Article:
Conversely, the process model with the National Safety Council’s hierarchy of controls shows promise, but it, too, is an incomplete solution. Doctrinally correct and statistically affirmed, it has yet to gain traction because industry has been unwilling to accept and implement the tenet of removing a hazard before it can cause harm. It is usually too costly to do so. It also does not address the challenges of implementing real change in an established environment.
A better relationship between management and workers will be required to overcome this. Robin Wright, the manager of a Perth, Australia–based safety management company, concurs:
It is recognized that preventing accidents relating to plant and equipment failure (process safety) requires a different approach to personal safety. There is a clear need to keep the focus in an organization on both aspects of safety management.10
Relationship is the key ingredient to ensuring both aspects are brought to bear. But what does this look like from a practical standpoint?
Safety is a Choice
Heinrich was correct in claiming there must be some component of control with regard to safety. Safety cannot simply be enforced, but rather must be chosen. Subordinates will not do this unless they trust the supervisor and accept this common goal. This subject of a safety culture was added in then–Chief of Naval Operations Admiral John Richardson’s last installment of the Navy Leader Development Framework. A leader who genuinely cares and develops a relationship with each member sets the tone for a professional safety culture. This is where subordinates have the opportunity to choose and are willing to always make the safe choice.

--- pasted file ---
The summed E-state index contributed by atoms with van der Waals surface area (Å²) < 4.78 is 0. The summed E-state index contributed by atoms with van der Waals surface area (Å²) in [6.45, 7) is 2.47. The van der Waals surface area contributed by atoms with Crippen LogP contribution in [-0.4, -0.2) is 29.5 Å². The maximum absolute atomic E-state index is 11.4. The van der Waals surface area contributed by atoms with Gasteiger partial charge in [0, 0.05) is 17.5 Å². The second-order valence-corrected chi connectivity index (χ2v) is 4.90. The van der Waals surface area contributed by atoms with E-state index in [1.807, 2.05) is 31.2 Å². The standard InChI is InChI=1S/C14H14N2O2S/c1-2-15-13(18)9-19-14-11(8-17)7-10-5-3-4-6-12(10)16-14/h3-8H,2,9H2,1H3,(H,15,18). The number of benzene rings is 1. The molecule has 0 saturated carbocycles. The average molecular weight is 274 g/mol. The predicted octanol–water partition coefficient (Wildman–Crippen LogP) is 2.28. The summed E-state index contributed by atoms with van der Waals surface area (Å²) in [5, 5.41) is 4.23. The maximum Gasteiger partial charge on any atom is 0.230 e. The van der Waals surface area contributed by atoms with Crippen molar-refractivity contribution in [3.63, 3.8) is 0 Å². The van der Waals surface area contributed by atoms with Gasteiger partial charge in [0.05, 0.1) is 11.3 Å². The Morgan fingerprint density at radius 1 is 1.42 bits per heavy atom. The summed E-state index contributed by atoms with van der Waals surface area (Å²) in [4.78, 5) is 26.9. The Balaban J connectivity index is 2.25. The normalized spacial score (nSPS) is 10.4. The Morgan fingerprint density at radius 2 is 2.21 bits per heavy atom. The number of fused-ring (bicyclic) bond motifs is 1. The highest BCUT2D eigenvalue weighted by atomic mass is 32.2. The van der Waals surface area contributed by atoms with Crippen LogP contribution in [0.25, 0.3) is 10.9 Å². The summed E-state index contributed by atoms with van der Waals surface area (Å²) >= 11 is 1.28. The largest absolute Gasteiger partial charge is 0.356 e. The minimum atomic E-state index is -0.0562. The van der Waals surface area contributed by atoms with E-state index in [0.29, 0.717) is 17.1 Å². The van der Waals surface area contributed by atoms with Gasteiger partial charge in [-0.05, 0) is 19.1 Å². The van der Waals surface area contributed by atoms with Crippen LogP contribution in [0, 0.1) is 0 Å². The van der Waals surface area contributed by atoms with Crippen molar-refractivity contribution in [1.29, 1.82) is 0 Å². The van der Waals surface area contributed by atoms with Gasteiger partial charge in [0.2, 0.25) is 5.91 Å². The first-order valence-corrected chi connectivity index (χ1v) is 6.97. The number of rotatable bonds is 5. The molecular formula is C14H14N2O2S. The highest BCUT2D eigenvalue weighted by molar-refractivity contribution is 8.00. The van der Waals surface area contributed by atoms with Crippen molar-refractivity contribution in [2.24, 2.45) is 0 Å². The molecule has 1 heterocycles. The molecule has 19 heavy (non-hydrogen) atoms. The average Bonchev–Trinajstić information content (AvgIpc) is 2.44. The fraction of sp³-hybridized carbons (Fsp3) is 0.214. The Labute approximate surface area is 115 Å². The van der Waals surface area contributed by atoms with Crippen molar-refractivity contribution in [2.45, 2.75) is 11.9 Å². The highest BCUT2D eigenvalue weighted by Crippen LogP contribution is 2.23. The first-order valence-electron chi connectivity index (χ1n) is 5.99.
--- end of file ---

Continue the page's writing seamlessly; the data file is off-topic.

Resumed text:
1. Safe [Definition 2], Merriam-Webster, www.merriam-webster.com.
2. Herbert William Heinrich, Industrial Accident Prevention: A Scientific Approach, 2nd ed. (New York: McGraw-Hill Book Company, Inc., 1941), 14.
3. George Swartz (ed.), Safety Culture and Effective Safety Management (Chicago, IL: National Safety Council, 2000), 233.
4. Swartz, Safety Culture, 234.
5. Masaki Nakagawa, “Case Studies in Process Safety,” presented at the AIChE CCPS Asia-Pacific Conference, February 2015, www.aiche.org/conferences/aiche-ccps-asia-pacific-conference/2015/events/case-studies-process-safety.
6. U.S. Navy Maintenance Technician Falls, REK Associates Inc., January 2019.
7. Department of Defense Instruction 6055.1, Navy Fall Protection Guide, 2015.
8. Navy MPHA Competent Persons for Fall Protection Course, REK Associates Inc., January 2019.
9. Jim Howe, “A Union Perspective on Behavior-Based Safety,” in Swartz, Safety Culture, 225–42.
10. Robin Wright, “Case Studies in Process Safety,” presented at the AIChE CCPS Asia-Pacific Conference, February 2015, www.aiche.org/conferences/aiche-ccps-asia-pacific-conference/2015/events/case-studies-process-safety.